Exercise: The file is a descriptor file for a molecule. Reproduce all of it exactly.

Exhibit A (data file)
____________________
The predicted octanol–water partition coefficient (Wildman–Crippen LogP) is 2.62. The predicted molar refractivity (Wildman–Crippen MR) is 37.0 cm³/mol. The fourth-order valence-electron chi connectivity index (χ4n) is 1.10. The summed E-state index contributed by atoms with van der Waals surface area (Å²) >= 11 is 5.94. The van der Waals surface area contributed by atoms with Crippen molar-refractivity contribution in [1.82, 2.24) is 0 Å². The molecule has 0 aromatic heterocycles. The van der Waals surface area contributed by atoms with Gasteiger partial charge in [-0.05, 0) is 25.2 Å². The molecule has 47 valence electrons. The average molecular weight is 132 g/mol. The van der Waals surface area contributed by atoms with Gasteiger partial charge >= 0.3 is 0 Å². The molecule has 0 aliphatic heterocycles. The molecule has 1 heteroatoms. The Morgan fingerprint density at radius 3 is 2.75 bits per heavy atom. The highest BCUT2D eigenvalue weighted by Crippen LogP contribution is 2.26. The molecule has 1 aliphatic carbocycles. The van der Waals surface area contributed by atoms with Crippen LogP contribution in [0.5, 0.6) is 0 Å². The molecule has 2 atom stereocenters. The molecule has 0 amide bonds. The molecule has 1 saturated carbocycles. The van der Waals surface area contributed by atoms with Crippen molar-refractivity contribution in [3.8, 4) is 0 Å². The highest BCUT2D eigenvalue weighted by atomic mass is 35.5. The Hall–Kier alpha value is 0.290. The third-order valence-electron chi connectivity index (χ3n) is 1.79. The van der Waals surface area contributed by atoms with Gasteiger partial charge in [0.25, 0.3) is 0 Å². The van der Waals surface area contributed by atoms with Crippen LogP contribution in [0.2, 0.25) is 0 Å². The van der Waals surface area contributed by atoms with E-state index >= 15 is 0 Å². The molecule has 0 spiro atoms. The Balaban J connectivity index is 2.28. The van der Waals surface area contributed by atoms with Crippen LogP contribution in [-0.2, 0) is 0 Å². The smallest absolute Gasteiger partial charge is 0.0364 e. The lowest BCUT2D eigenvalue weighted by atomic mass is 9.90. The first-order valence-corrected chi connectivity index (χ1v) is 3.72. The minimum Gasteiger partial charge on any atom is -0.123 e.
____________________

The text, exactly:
The predicted octanol–water partition coefficient (Wildman–Crippen LogP) is 2.62. The predicted molar refractivity (Wildman–Crippen MR) is 37.0 cm³/mol. The fourth-order valence-electron chi connectivity index (χ4n) is 1.10. The summed E-state index contributed by atoms with van der Waals surface area (Å²) >= 11 is 5.94. The van der Waals surface area contributed by atoms with Crippen molar-refractivity contribution in [1.82, 2.24) is 0 Å². The molecule has 0 aromatic heterocycles. The van der Waals surface area contributed by atoms with Gasteiger partial charge in [-0.05, 0) is 25.2 Å². The molecule has 47 valence electrons. The average molecular weight is 132 g/mol. The van der Waals surface area contributed by atoms with Gasteiger partial charge >= 0.3 is 0 Å². The molecule has 0 aliphatic heterocycles. The molecule has 1 heteroatoms. The Morgan fingerprint density at radius 3 is 2.75 bits per heavy atom. The highest BCUT2D eigenvalue weighted by Crippen LogP contribution is 2.26. The molecule has 1 aliphatic carbocycles. The van der Waals surface area contributed by atoms with Crippen LogP contribution in [0.5, 0.6) is 0 Å². The molecule has 2 atom stereocenters. The molecule has 0 amide bonds. The molecule has 1 saturated carbocycles. The van der Waals surface area contributed by atoms with Crippen molar-refractivity contribution in [3.8, 4) is 0 Å². The highest BCUT2D eigenvalue weighted by atomic mass is 35.5. The Hall–Kier alpha value is 0.290. The third-order valence-electron chi connectivity index (χ3n) is 1.79. The van der Waals surface area contributed by atoms with Gasteiger partial charge in [0.25, 0.3) is 0 Å². The van der Waals surface area contributed by atoms with Crippen LogP contribution in [0.2, 0.25) is 0 Å². The van der Waals surface area contributed by atoms with E-state index >= 15 is 0 Å². The molecule has 0 spiro atoms. The Balaban J connectivity index is 2.28. The van der Waals surface area contributed by atoms with Crippen LogP contribution in [-0.2, 0) is 0 Å². The smallest absolute Gasteiger partial charge is 0.0364 e. The lowest BCUT2D eigenvalue weighted by atomic mass is 9.90. The first-order valence-corrected chi connectivity index (χ1v) is 3.72. The minimum Gasteiger partial charge on any atom is -0.123 e.